412 So. 2d at 763.

In this case, Gardner was injured when she fell down the steps of the common stairway leading to her apartment. There is evidence in the record of at least one previous fall on the same stairway and even the same step prior to Gardner's leasing apartment number 398 and evidence that the manager of the apartment was told of this fall. There is also evidence that a former employee of appellees knew that the stairway was in less than adequate condition. We believe that the issues of notice and liability are questions for the factfinder. If the factfinder decides that appellees had notice of a defect and thus a duty to disclose this alleged latent defect, the exculpatory clause in this lease will not protect them from liability due to Gardner's fall. Therefore, the granting of summary judgment in this case was inappropriate. As was stated in Fountain v. Phillips, 404 So. 2d 614 (Ala.1981):

"A motion for summary judgment may be granted only when there is no genuine issue as to a material fact and the moving party is entitled to a judgment as a matter of law. Butler v. Michigan Mutual *1079 Insurance Co., [1981] 402 So. 2d 949 (Ala. 1981); Studdard v. South Central Bell Telephone Co., 356 So. 2d 139 (Ala.1978); Whitehead v. Davison Oil Co., 352 So. 2d 1339 (Ala.1977). "The burden is thus upon the moving party to clearly show that the non-movant could not recover under any discernible circumstances, Whitehead v. Davison Oil Co., 352 So. 2d 1339 (Ala.1977); Browning v. Birmingham News, 348 So. 2d 455 (Ala.1977); Fleming v. Alabama Farm Bureau Mutual Casualty Insurance Co., 293 Ala. 719, 310 So. 2d 200 (1975), and all reasonable doubts concerning the genuine issue of material fact must be resolved against the moving party. Campbell v. Alabama Power Co., 378 So. 2d 718 (Ala.1979); Donald v. City National Bank, 295 Ala. 320, 329 So. 2d 92 (1976). Lovelace v. Graddick, 295 Ala. 142, 325 So. 2d 137 (1975). "This burden is substantially increased by the scintilla evidence rule. The scintilla rule requires that a summary judgment not be granted if there is a scintilla of evidence supporting the position of the non-movant. Browning v. Birmingham News, 348 So. 2d 455 (Ala.1977); Folmar v. Montgomery Fair Co., 293 Ala. 686, 309 So. 2d 818 (1975). A scintilla of evidence requires only a mere gleam, glimmer, spark, the least bit, or the smallest trace in support of the non-moving party to defeat a summary judgment motion. Watkins v. St. Paul Fire and Marine Insurance Co., 376 So. 2d 660 (Ala.1979)."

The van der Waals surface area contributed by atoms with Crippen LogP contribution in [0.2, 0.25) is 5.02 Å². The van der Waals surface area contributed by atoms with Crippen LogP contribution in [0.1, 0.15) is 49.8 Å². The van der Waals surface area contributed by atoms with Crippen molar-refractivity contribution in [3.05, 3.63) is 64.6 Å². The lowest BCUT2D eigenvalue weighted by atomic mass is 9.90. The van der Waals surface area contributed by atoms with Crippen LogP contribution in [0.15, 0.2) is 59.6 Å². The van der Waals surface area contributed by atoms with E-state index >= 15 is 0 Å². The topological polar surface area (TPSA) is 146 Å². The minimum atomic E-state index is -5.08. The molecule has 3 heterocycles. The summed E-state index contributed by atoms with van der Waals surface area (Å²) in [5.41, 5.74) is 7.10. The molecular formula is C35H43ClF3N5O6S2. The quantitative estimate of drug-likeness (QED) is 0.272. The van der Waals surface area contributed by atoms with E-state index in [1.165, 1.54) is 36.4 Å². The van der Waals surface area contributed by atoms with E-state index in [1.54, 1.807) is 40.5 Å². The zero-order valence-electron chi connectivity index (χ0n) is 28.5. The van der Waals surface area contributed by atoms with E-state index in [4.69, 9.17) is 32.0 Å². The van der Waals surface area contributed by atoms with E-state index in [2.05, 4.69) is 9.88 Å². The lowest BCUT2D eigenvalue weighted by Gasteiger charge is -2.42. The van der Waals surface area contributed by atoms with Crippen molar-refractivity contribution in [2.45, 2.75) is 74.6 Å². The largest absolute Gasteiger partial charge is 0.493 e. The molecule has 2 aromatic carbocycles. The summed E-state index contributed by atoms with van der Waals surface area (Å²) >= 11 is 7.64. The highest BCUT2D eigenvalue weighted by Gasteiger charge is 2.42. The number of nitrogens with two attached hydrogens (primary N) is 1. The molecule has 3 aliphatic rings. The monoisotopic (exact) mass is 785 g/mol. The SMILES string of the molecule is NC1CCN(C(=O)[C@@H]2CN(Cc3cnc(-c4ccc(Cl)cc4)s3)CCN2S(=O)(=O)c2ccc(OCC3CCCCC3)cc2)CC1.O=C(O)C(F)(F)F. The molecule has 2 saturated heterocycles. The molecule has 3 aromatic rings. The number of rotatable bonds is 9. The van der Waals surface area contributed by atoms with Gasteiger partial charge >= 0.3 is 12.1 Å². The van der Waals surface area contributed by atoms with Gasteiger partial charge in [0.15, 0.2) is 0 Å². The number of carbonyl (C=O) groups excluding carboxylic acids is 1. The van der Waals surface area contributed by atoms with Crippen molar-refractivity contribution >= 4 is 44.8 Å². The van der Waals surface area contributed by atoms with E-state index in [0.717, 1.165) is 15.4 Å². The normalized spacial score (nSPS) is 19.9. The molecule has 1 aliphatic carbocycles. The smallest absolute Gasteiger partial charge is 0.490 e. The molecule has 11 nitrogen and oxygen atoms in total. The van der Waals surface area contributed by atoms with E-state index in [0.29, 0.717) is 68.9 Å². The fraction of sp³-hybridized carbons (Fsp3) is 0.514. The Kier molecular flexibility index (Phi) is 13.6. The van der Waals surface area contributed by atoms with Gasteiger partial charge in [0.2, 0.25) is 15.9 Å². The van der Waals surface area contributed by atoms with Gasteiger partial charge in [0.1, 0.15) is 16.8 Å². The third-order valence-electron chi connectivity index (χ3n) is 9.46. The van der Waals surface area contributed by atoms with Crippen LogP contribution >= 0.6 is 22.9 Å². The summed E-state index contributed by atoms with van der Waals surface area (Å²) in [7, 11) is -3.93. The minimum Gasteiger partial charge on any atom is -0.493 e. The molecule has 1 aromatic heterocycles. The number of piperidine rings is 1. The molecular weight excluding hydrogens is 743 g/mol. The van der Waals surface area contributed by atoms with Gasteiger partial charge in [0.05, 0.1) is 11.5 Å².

This summary judgment is reversed and the cause remanded.